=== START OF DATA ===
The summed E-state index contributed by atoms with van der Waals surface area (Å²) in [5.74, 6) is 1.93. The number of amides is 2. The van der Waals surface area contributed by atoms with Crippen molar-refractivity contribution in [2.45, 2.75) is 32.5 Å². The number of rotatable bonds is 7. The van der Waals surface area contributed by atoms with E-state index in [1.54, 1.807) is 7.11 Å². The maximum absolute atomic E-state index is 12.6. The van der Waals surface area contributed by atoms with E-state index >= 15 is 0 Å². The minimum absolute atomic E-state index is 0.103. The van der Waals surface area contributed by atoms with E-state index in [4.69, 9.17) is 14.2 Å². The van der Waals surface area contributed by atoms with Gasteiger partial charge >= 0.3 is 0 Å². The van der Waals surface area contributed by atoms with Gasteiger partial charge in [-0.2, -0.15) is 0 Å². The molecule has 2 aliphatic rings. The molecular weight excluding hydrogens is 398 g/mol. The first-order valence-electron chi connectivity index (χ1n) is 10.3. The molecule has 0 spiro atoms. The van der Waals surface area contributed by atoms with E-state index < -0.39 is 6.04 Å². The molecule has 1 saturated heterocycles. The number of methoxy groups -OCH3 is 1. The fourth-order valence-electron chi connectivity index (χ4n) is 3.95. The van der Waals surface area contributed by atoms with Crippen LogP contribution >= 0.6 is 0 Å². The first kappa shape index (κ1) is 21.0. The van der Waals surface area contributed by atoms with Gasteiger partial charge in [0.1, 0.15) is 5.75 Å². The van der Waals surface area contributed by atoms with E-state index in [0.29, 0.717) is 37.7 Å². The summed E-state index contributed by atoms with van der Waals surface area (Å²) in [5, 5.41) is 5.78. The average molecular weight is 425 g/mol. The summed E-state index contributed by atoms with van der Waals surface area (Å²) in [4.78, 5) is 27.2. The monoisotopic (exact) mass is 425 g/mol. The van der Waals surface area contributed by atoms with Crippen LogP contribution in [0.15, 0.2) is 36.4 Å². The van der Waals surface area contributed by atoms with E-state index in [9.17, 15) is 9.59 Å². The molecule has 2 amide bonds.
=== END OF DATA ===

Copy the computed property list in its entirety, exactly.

The summed E-state index contributed by atoms with van der Waals surface area (Å²) in [5.74, 6) is 1.93. The number of amides is 2. The van der Waals surface area contributed by atoms with Crippen molar-refractivity contribution in [2.45, 2.75) is 32.5 Å². The number of rotatable bonds is 7. The van der Waals surface area contributed by atoms with E-state index in [1.54, 1.807) is 7.11 Å². The maximum absolute atomic E-state index is 12.6. The van der Waals surface area contributed by atoms with E-state index >= 15 is 0 Å². The minimum absolute atomic E-state index is 0.103. The van der Waals surface area contributed by atoms with E-state index in [4.69, 9.17) is 14.2 Å². The van der Waals surface area contributed by atoms with Gasteiger partial charge >= 0.3 is 0 Å². The van der Waals surface area contributed by atoms with Gasteiger partial charge in [-0.2, -0.15) is 0 Å². The molecule has 2 aliphatic rings. The molecular weight excluding hydrogens is 398 g/mol. The first-order valence-electron chi connectivity index (χ1n) is 10.3. The molecule has 0 spiro atoms. The van der Waals surface area contributed by atoms with E-state index < -0.39 is 6.04 Å². The molecule has 1 saturated heterocycles. The number of methoxy groups -OCH3 is 1. The fourth-order valence-electron chi connectivity index (χ4n) is 3.95. The van der Waals surface area contributed by atoms with Crippen LogP contribution >= 0.6 is 0 Å². The first kappa shape index (κ1) is 21.0. The van der Waals surface area contributed by atoms with Gasteiger partial charge in [0.1, 0.15) is 5.75 Å². The van der Waals surface area contributed by atoms with E-state index in [0.29, 0.717) is 37.7 Å². The summed E-state index contributed by atoms with van der Waals surface area (Å²) in [5, 5.41) is 5.78. The average molecular weight is 425 g/mol. The summed E-state index contributed by atoms with van der Waals surface area (Å²) in [4.78, 5) is 27.2. The monoisotopic (exact) mass is 425 g/mol. The van der Waals surface area contributed by atoms with Crippen LogP contribution in [0.15, 0.2) is 36.4 Å². The van der Waals surface area contributed by atoms with E-state index in [9.17, 15) is 9.59 Å². The molecule has 2 amide bonds.